The proposal diverts most of the $2.1 billion tax to emergency-room care and to health coverage for children - two services that, in California, provide out-sized assistance to illegal immigrants.
Quote Of The Day is from P. J. O'Rourke: "America has to act. But, when America acts, other nations accuse us of being 'hegemonistic', of engaging in 'unilateralism', of behaving as if we're the only nation on earth that counts. We are."
Thursday January 12, 2006
Car Sighting: I picked up the Jag from the shop earlier this week - minor repairs. It now runs fine and its sunroof leak has been banished.
At the shop, I spotted a red 1960 Aston Martin DB-4 that was getting its clutch replaced. Beautiful lines. This was not a 100-point show car but a fine, presentable driver. It was provocative and handsome in a James Bondish kind-of-way.
This Is A Big Deal: American Honda Motor will begin production (in Japan) of its next generation FCX hydrogen fuel cell vehicle in just three or four years. Ground breaking ... history making.
You Gotta Give It ... to the folks at Autoblog. They have redefined auto show coverage, liveblogging from the LA show and Detroit. It seems like there's been a new posting every five minutes for the past week.
I'm outta breath just trying to keep up.
Jail Time For Rick? Jim Dollinger (aka - Buickman) of GeneralWatch believes that GM Chairman "Wagoner should be imprisoned. He is a bigger crook than Ebbers or Lay ever imagined. $4,000,000,000 to his Fiat friends, and the stock ends up at Merrill Lynch while their chairman Stan O'Neal serves on our board. Hello???? 30,000 jobs to be lost and today he is quoted as saying there may be more. The man is out to completely destroy what he hasn't already spun off or shut down. Time to wake up!"
Jim also points out that in 2000 GM had a market capitalization of- $66,000,000,000. Now it's $10,000,000,000. That's a loss of $56 billion in shareholder value. Wow!
If You're A Conspiracy Theorist ... (and I am - Occam's razor couldn't shave a single hair on my face), this article from Robert Farago is just for you.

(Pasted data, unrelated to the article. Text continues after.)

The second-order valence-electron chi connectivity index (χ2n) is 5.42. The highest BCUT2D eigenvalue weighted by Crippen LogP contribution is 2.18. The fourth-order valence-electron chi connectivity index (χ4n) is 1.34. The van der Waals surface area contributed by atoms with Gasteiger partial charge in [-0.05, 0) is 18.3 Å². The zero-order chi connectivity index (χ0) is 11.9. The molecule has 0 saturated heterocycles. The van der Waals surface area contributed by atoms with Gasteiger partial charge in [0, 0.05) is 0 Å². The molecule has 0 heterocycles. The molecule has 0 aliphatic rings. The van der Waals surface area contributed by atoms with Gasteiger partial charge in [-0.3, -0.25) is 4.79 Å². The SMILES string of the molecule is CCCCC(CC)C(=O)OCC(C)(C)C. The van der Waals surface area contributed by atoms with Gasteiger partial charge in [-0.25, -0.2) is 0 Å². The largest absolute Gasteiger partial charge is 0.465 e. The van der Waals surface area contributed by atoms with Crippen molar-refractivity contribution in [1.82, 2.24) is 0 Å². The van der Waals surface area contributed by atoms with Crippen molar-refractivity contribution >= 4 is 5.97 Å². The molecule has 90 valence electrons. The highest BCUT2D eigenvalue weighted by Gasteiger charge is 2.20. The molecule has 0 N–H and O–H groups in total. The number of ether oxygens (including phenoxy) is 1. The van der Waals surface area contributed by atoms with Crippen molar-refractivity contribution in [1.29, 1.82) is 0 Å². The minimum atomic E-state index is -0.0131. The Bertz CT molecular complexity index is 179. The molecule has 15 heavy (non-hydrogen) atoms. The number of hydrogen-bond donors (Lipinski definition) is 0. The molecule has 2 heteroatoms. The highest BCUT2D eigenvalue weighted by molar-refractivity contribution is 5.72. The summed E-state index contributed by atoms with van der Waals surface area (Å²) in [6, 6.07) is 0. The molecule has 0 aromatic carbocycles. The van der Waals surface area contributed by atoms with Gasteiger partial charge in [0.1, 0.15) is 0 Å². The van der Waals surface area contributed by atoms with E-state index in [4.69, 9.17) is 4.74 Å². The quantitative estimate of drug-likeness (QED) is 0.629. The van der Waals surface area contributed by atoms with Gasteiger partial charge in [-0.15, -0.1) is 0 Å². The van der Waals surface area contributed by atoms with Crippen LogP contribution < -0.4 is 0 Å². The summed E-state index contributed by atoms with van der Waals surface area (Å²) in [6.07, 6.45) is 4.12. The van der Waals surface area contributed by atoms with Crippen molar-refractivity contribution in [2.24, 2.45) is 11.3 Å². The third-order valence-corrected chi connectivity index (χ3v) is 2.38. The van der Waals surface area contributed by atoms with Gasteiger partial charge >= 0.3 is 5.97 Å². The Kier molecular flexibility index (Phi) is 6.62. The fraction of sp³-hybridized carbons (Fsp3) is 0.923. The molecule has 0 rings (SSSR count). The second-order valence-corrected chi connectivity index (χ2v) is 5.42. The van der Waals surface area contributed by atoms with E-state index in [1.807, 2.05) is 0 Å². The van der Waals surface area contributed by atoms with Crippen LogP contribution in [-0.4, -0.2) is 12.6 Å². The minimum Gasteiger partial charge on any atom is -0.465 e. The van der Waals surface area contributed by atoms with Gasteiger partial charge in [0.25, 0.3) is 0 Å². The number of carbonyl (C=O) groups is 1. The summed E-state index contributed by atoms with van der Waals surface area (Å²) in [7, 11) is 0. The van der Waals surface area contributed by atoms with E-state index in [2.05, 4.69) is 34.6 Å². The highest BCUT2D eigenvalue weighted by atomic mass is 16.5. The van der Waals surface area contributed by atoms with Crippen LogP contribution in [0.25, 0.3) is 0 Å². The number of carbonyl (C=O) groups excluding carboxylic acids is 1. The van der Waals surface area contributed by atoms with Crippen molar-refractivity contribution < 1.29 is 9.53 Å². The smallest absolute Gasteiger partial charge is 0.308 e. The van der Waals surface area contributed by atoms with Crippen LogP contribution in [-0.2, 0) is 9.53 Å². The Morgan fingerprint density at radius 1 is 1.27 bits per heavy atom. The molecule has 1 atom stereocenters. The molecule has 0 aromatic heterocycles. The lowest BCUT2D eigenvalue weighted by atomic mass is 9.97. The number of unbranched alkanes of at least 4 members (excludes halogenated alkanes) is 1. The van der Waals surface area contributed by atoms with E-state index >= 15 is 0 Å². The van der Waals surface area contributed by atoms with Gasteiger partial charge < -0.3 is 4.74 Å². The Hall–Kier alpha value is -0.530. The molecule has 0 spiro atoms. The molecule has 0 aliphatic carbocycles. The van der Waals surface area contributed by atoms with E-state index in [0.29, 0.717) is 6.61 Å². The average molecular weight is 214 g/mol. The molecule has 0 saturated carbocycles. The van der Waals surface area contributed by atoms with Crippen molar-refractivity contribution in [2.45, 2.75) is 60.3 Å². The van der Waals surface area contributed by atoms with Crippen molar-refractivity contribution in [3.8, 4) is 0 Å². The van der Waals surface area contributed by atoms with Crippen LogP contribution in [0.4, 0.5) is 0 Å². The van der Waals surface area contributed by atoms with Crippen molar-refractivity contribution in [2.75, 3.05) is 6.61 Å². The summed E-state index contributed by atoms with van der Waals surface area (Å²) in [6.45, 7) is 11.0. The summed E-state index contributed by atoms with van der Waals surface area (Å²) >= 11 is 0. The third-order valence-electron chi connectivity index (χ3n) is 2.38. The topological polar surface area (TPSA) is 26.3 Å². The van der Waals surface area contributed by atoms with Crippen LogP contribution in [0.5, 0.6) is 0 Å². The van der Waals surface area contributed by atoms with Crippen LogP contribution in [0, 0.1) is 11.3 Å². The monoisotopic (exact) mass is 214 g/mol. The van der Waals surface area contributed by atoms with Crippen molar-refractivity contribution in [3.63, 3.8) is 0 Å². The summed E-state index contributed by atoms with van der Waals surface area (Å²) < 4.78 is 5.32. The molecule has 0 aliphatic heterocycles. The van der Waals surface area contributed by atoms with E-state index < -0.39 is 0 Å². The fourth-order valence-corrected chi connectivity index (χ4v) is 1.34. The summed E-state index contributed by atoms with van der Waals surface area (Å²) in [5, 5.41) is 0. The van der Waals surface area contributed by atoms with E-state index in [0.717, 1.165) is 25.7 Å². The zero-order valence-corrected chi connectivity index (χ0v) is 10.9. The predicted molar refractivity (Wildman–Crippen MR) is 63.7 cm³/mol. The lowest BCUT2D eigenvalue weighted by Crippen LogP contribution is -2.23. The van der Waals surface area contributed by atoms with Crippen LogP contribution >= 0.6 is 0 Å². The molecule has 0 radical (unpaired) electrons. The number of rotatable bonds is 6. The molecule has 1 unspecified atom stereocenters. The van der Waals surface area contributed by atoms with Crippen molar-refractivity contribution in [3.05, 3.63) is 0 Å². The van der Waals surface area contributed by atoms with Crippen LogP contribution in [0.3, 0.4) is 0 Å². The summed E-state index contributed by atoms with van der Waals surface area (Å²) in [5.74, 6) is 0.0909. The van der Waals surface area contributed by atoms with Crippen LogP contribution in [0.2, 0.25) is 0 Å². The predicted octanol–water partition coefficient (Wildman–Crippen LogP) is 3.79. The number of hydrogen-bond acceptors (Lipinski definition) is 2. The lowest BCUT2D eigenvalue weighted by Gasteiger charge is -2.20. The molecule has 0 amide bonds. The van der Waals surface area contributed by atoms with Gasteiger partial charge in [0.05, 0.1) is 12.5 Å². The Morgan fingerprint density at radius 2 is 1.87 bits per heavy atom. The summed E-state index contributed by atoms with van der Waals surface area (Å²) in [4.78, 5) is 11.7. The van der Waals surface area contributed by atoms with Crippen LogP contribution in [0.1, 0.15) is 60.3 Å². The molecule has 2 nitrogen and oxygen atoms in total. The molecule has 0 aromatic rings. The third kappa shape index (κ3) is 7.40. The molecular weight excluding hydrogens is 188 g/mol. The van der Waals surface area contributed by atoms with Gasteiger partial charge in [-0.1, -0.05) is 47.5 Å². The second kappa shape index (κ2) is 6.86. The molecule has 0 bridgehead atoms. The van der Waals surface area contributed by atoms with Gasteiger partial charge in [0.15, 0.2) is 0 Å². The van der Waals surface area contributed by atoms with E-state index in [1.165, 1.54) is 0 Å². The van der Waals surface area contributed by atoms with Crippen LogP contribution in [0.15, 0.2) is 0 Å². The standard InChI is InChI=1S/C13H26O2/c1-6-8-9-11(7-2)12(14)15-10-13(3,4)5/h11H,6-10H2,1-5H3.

Excerpts: "Why would GM's Board of Bystanders let Wagoner create a bankruptcy-proof pension if, as he claims, "we don't have a plan for bankruptcy"? Why did Merrill Lynch immediately buy GM's abandoned FIAT stock, given that Merrill's CEO also serves on GM’s Board? ... Buickman's right: there are a lot of dubious goings-on over at RenCen involving the disposal of GM's assets. ... And then Buickman says that the UAW and GM have agreed to stage a union strike later this year to destroy the company, so that the nefarious forces responsible can live happily ever after."
Yesssss, Smithers. Everything is falling into place now. (spoken with a Montgomery Burns stage whisper)
Another Of Catholicism's Mysteries: Does the Pope's speedometer have Roman numerals?
'Religion Of Peace' Update: Of course it's a peaceful religion ... but, if you don't belong to it, you're an infidel and will be killed. As 150 members of the Baha'i faith, Iran's largest religious minority, found out. And, while on the subject, read this ...
Very Scary Article: A must-read.
Excerpt: "Islam is the unexploded bomb of global politics. U.S. foreign policy - the only foreign policy there is, for the United States is the only superpower - proceeds from the hope that a modern and democratic Islam will emerge from the ruins of Saddam Hussein's Iraq. Through democratic institutions, Washington believes, the long-marginalized Shi'ites will adapt to religious pluralism. Ayatollah Ali al-Sistani's Islam, fixed in amber since the High Middle Ages, will metamorphose into something like American mainline Protestantism.
Alas, the available facts suggest that the opposite result will ensue: more freedom equals more fundamentalism."
Good Idea: Dave Barry weighs in on the Alito hearings, "Instead of a live human being, the Senate Judiciary Committee should have an inflatable doll sitting in the witness chair while the senators ask their 37-minute-long questions. On those rare occasions when they need an actual answer, staff people could go fetch the actual nominee from the golf course or wherever."